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In Fireworks CS5 Essential Training, author Jim Babbage gives a detailed overview of Fireworks CS5, Adobe's software for creating and optimizing web graphics and interactive prototypes. This course includes a detailed tour of the interface, the enhanced PNG format, and the image editing toolset in Fireworks. Critical concepts, such as prototyping for HTML applications and working with symbols, the heart of an efficient workflow in Fireworks, are covered in detail. Exercise files are included with this course.
Most designers will provide a client with at least a couple of different designs or variations on the design to choose from. You'd rather move forward in the design process. Fireworks can help in this area as well. Now we've got a few different options to look at. First, let's take a peek at our design here. I'm going to switch over to my Pages panel. You see we've got three concepts here, concept 1, which is onscreen right now, concept 2, which works with a slightly different color theme, so to reverse the gradient and change some of the colors up, and concept 3, which has, again, a slightly different background and slightly different color scheme.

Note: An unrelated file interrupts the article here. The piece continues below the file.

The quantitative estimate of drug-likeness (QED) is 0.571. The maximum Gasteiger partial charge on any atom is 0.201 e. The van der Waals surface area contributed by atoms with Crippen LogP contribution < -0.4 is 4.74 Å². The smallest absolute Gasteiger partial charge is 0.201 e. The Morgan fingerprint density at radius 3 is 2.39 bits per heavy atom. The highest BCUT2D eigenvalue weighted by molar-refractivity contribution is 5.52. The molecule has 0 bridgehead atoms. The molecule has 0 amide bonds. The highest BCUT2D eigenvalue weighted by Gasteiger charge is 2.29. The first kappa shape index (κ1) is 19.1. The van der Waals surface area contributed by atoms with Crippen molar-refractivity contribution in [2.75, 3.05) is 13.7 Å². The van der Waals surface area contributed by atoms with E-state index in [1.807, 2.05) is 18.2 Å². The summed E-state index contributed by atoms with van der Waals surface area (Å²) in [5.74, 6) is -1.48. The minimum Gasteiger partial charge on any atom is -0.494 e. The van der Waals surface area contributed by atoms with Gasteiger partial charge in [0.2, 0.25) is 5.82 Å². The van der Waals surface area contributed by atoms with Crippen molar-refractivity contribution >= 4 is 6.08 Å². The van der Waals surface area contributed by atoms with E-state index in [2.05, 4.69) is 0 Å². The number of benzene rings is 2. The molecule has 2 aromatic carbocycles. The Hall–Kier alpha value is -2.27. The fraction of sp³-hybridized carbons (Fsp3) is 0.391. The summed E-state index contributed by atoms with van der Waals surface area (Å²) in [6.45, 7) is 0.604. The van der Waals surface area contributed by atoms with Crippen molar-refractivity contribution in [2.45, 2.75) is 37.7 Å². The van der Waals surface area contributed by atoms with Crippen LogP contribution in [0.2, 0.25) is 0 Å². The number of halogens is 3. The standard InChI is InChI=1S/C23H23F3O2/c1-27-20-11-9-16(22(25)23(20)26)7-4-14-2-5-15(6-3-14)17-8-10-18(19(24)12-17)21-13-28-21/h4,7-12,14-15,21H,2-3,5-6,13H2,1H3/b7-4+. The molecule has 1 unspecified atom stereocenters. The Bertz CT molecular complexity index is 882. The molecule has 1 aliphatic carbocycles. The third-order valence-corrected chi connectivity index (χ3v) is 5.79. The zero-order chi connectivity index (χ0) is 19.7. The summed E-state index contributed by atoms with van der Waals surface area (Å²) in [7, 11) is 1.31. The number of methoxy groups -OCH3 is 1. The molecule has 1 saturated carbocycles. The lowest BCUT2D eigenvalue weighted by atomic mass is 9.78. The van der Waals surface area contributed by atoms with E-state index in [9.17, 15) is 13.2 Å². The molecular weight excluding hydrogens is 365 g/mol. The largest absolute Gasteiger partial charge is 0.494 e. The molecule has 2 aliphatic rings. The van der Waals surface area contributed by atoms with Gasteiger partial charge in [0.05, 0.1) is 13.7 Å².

Now, I'm going to zoom out a little bit further here, so we can see the whole thing. Actually, I think what I'll do is I'll zoom back in a bit and just hide my Properties panel, so you can see the whole design. I'm just going to flip through them one more time. So you can see there is the same general content, but slight variations on the theme. Now what I want to be able to do before I move forward in my design process is to share these concepts with the client. Like I said, I've got a few different ways to do this. The very first way is right through the File menu. I can go to File and choose Send to E-mail.
This allows me three different choices. I can create another Fireworks PNG file. I can create a flattened Compressed JPEG file, or I can use whatever existing export settings are set in the Optimize panel. What this will do is create, basically, a single file from the currently active page. From there, I can e-mail them off to the client. The advantage to sending off JPEGs would be the fact that they're easy to open. The only disadvantage is I'm sending multiple files. So you've got to keep track of what you're sending and make sure they've seen everything. I have a couple of other options though that are quite handy as well.